SAN FRANCISCO – Since the Braves were helping to make Tim Lincecum look like it was 2011 all over again, Lincecum’s new Giants teammate Tyler Colvin must have decided it’d be a good night to hit like it was 2012.
Lincecum allowed just two hits — both by B.J. Upton, including a homer — and Colvin drove in three runs with a homer and a triple to lead the Giants past the Braves 4-2 Monday night in a series opener at AT&T Park.
Colvin was playing Triple-A ball before getting called him up Saturday. His first hit for the Giants landed in McCovey Cove, a second-inning homer off Gavin Floyd for a 1-0 lead.
Lincecum (3-2) allowed one run and had 11 strikeouts with four walks in 7 2/3 innings. He has a 1.32 ERA in two starts against the Braves, and a 6.07 ERA in six starts against everyone else.
Freddie Freeman’s ninth-inning homer completed the scoring for the Braves, who’ve mustered two or fewer in 17 of 37 games.
“We didn’t get anything going,” said manager Fredi Gonzalez, whose Braves snapped a three-game winning streak. “We didn’t get very good at-bats against Lincecum.”
Floyd, in his second start since Tommy John surgery 12 months ago, pitched impressively until the seventh inning, when the Giants blew open a 1-1 game with three runs. After Hector Sanchez’s leadoff single, first baseman Freeman botched a grounder and Colvin drove in both runners with a triple down the first-base line for a 3-1 lead.
Brandon Hicks followed Colvin’s triple with a single to center to drive in another run before the first out of the inning. Colvin and Hicks hit 0-and-2 pitches from Floyd (0-1), who was charged with four runs (three earned) and seven hits and had seven strikeouts with no walks.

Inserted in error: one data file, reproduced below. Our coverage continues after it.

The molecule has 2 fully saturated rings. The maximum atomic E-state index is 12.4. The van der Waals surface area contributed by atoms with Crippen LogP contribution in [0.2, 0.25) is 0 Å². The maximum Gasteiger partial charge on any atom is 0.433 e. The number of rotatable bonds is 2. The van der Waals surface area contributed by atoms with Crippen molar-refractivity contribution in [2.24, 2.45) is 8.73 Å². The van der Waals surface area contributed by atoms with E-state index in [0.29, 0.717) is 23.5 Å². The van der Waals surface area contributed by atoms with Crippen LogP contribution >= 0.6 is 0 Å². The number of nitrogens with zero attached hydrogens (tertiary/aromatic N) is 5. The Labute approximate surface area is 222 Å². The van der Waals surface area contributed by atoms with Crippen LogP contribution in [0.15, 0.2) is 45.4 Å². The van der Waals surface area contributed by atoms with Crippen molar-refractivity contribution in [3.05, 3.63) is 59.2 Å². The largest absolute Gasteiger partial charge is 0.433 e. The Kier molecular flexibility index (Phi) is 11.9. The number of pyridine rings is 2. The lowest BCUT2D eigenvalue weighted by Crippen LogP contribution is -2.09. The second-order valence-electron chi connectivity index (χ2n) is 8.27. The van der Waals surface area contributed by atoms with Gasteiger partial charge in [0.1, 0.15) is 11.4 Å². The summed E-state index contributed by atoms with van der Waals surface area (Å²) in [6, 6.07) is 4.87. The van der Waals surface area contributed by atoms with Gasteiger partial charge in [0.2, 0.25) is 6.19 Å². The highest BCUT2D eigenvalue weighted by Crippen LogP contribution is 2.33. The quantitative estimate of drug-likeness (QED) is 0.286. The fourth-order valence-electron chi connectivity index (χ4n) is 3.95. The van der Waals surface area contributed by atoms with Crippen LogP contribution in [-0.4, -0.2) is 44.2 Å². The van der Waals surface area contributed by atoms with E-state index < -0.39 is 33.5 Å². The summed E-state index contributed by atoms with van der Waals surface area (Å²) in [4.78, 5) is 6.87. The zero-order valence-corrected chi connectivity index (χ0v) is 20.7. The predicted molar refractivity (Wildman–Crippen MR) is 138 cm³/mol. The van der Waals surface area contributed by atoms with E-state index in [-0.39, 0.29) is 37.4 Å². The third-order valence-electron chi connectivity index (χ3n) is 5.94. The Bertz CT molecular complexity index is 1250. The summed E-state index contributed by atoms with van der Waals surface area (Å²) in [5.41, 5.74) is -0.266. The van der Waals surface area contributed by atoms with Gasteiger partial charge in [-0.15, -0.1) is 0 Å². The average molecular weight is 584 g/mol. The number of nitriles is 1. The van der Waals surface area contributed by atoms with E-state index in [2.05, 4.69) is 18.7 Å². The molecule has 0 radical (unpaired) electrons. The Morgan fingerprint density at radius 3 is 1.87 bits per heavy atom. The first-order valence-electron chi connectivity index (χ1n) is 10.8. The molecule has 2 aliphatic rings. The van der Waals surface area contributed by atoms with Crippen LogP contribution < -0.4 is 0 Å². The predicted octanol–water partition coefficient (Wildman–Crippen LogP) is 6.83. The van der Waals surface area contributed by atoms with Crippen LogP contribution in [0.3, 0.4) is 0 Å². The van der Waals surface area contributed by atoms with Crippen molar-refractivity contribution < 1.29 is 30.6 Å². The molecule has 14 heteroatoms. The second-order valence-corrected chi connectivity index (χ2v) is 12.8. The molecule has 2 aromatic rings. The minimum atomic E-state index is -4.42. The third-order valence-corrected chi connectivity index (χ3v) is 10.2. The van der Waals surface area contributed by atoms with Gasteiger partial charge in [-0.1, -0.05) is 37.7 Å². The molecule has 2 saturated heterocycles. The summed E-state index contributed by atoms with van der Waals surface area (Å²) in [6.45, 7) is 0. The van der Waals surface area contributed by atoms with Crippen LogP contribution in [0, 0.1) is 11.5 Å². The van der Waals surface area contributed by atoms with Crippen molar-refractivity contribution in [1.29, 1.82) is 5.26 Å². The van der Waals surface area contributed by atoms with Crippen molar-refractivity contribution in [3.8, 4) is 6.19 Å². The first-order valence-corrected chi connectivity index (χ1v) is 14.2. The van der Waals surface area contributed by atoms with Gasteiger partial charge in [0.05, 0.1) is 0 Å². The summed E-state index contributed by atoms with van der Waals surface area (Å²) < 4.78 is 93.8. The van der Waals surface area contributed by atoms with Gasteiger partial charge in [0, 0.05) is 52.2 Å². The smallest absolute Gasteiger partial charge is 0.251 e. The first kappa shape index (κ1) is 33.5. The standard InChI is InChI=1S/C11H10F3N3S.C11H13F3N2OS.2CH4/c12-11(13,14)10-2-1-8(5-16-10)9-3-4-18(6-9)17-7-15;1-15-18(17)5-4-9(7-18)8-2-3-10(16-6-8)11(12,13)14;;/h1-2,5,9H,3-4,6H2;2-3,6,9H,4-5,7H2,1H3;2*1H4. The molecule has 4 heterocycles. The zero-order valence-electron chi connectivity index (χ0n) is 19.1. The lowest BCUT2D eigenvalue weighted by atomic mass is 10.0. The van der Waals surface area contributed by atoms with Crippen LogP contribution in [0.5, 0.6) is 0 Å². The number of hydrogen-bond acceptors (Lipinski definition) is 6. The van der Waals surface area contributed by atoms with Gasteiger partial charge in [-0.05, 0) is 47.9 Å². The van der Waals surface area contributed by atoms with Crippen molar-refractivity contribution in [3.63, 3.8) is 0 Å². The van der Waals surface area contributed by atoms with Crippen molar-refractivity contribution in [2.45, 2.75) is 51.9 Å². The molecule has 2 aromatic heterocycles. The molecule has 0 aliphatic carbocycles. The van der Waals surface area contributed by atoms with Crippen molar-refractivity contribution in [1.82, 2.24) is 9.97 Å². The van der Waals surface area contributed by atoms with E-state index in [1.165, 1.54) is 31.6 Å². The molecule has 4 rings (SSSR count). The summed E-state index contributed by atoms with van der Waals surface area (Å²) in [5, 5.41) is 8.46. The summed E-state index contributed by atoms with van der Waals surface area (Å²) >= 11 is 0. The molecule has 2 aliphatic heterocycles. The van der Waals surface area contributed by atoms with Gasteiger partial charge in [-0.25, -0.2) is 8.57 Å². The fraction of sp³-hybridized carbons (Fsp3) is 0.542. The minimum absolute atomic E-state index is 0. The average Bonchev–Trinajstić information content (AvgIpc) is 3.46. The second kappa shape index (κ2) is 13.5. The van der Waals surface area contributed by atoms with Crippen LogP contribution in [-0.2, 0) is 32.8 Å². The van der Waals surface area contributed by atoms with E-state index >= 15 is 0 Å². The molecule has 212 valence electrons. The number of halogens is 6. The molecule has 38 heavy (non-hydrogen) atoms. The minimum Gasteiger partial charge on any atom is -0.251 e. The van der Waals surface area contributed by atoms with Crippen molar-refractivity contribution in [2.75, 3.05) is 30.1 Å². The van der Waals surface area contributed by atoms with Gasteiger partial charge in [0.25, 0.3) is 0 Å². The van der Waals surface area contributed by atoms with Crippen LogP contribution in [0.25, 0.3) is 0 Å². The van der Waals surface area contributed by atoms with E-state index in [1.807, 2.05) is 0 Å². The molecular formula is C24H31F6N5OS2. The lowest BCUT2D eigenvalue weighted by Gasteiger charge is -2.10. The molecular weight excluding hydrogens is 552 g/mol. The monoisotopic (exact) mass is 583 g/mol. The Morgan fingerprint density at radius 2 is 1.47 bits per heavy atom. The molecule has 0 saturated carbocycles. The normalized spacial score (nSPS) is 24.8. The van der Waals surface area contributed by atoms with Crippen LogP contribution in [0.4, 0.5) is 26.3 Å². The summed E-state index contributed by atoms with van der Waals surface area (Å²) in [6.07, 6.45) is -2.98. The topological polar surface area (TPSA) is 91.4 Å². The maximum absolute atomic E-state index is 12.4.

“Obviously looking back, you want to make those (two) pitches,” Floyd said. “But I’m human.”
Colvin arrived Saturday from Fresno, where he hit .267 with two homers in 35 Triple-A games. He took Floyd deep on a 92-mph fastball with the count 1-and-1 count.
Colvin had a 20-homer rookie season four years ago with the Cubs and hit .290 with 18 homers for Colorado in 2012. But last season he .160 in 78 plate appearances in the majors and spent the rest of the year in Triple-A.
Lincecum had a 2.74 ERA and 220 strikeouts in 2011, then posted ERAs of 5.18 in 2012, 4.37 in 2013 and 5.55 in seven starts this season before Monday. But against the Braves, he gets results similar to what got when he was “the Freak,” even if he’s lost significant fastball velocity.
“He throws a lot of off-speed pitches,” Freeman said. “He sat that heater (fastball) in every once in a while just to keep it in the back of our minds…. We chased some pitches and he just kept us off-balance.”
Lincecum’s 10th strikeout was his biggest, coming with two on and two out in the sixth inning and the score 1-1. Chris Johnson struck out on three pitches, all sliders.
B.J. Upton had the Braves’ only hits through eight innings, a solo homer in the fifth and a one-out double in the seventh. He was also involved on a pivotal play in the seventh after being called safe at third base on a stolen base with Andrelton Simmons batting in tie game.
The Giants challenge and the called was overturned after replay review.
“It’s a game-changer,” Gonzalez said. “The replay that I got on the board, I couldn’t really tell. But coming in here (to the clubhouse after the game), I see it looks like he got him. From what I see in here, it looks like they made the right call. That’s what the replay is there for. It hurts a little bit, but in the end that’s what it’s there, right there.”
Simmons flied out to end the inning. The impact of the overturned call at third was further amplified when the Giants scored three in the bottom of the inning.
“I still thought I was safe,” Upton said. “I don’t know exactly what evidence they had to overturn it. I guess they saw something different in the booth. Hard for me to tell. I still thought I was there.”
They Braves had no hits until Upton homered with one out in the fifth to tie the score. He hit a hanging slider to the left-field seats, his third of the season.
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